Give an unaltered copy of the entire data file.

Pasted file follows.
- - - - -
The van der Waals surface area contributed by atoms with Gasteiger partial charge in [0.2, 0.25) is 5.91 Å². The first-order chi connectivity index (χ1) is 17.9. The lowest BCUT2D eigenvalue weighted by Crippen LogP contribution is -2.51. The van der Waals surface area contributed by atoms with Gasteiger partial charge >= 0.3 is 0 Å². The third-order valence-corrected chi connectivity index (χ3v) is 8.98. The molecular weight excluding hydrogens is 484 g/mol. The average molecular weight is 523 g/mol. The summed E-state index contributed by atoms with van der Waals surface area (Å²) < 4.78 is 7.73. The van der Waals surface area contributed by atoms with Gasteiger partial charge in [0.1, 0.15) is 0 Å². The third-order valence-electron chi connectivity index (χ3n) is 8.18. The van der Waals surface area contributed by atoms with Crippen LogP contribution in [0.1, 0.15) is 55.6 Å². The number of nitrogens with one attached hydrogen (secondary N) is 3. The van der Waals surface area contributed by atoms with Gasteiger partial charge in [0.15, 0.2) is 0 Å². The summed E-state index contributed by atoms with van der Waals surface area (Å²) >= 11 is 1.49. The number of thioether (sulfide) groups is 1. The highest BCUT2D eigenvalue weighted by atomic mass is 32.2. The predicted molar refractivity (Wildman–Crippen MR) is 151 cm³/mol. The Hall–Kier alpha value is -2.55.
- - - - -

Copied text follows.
The van der Waals surface area contributed by atoms with Gasteiger partial charge in [0.2, 0.25) is 5.91 Å². The first-order chi connectivity index (χ1) is 17.9. The lowest BCUT2D eigenvalue weighted by Crippen LogP contribution is -2.51. The van der Waals surface area contributed by atoms with Gasteiger partial charge >= 0.3 is 0 Å². The third-order valence-corrected chi connectivity index (χ3v) is 8.98. The molecular weight excluding hydrogens is 484 g/mol. The average molecular weight is 523 g/mol. The summed E-state index contributed by atoms with van der Waals surface area (Å²) < 4.78 is 7.73. The van der Waals surface area contributed by atoms with Gasteiger partial charge in [0.1, 0.15) is 0 Å². The third-order valence-electron chi connectivity index (χ3n) is 8.18. The van der Waals surface area contributed by atoms with Crippen LogP contribution in [0.1, 0.15) is 55.6 Å². The number of nitrogens with one attached hydrogen (secondary N) is 3. The van der Waals surface area contributed by atoms with Gasteiger partial charge in [0.15, 0.2) is 0 Å². The summed E-state index contributed by atoms with van der Waals surface area (Å²) >= 11 is 1.49. The number of thioether (sulfide) groups is 1. The highest BCUT2D eigenvalue weighted by atomic mass is 32.2. The predicted molar refractivity (Wildman–Crippen MR) is 151 cm³/mol. The Hall–Kier alpha value is -2.55.